At the NPM Mass on Wednesday, Cardinal DiNardo, Archbishop of Galveston-Houston and NPM Episcopal Moderator, gave an outstanding homily. I would very much like to post a transcript if one were to become available.
The homily began by quoting Emily Dickinson, who compared being at the earthly "services"--church services--to being in heaven. It was a beautiful introduction, inviting the congregation to listen on multiple levels as, next, the Scriptures were unfolded. Among the memorable figures presented was that of the sentinel or watchman for Israel.
As Wednesday was the Feast of St. Ignatius of Loyola, founder of the Society of Jesus, the homily concluded with a meditation on Jesus as the source. A challenge was presented: since the Council, has our pastoral success been limited to clearing pathways to the source? Is it time now to focus on leading to the Source Himself?
This last idea rings true to me, if I understand it properly. Active participation, for example, is an important means. It is not a goal. God is the goal, "life on high in Christ Jesus." Active participation can lead to personal appropriation of the riches of our faith, and this personal appropriation leads to God.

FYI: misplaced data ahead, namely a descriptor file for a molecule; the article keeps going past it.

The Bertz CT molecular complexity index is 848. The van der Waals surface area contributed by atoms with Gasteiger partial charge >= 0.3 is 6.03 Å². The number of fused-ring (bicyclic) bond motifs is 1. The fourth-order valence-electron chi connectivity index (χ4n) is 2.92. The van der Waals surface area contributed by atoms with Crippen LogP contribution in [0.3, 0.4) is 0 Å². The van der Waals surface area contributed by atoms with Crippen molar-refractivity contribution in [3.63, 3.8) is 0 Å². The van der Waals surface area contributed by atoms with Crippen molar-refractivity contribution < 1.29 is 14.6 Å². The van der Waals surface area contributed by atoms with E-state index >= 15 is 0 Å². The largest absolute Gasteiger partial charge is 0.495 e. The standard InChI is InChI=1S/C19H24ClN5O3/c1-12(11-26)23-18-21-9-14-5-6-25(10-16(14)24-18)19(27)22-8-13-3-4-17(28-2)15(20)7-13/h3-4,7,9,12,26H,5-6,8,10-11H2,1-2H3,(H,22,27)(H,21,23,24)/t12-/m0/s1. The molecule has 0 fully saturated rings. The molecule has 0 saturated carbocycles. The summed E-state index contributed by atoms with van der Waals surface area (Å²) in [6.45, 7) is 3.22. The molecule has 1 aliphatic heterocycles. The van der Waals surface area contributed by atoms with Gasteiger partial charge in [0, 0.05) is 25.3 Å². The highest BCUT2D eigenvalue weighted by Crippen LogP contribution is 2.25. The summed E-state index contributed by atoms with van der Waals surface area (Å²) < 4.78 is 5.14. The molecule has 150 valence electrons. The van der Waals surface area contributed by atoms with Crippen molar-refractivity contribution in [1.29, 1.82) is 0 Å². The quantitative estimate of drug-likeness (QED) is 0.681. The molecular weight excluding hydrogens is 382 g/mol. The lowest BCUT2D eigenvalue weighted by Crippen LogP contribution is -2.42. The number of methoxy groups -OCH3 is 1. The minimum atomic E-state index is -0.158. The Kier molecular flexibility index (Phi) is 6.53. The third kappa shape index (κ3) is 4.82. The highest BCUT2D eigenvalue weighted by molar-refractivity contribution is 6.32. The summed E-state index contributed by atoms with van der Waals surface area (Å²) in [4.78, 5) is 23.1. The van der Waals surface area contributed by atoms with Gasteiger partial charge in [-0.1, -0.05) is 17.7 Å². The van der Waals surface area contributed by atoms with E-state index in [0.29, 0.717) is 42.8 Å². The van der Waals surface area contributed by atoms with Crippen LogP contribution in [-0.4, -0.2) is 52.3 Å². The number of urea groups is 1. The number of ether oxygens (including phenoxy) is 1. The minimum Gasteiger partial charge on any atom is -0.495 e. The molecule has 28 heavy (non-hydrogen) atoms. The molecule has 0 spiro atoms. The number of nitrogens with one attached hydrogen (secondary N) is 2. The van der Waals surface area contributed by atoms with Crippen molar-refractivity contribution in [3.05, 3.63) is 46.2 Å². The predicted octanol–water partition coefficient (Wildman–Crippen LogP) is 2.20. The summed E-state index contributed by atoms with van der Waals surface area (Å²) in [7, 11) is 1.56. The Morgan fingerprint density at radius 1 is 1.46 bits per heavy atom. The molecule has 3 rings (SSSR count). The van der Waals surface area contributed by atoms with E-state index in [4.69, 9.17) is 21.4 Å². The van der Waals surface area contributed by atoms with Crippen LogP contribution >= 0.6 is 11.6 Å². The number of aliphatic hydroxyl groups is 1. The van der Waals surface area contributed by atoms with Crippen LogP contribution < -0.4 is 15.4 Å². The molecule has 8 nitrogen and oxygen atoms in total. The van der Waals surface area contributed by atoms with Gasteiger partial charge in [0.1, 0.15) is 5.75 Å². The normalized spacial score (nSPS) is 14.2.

One sees the active participation of those who subscribe to Magnificat, for example. People who wish to know more about the Liturgy, who probably attend daily Mass as much as possible, want to know how to pray consonantly with the Mass. They think about the antiphons and collects. They take the Mass home with them, to prepare for it and reflect upon it.
The homily was exemplary in every way. My usual attitude towards homilies is to try to take at least one good, beautiful, useful thing out of them. But from the very beginning it was evident that this attitude was not needed or helpful in this case. (I'd actually had this sense before in that very church, when now-Bishop Malloy preached on the mysteries of the Trinity on Trinity Sunday.) Like when the Fathers of the Church preached, the better idea is to try to take in everything, to let it change one's mind and heart, and to rest for a pleasant while in the providence of God, who gives us leaders and teachers in the faith.
Kathleen Pluth, S.T.D.(cand.) at the Angelicum in Rome, hymn writer, catechist, and schola director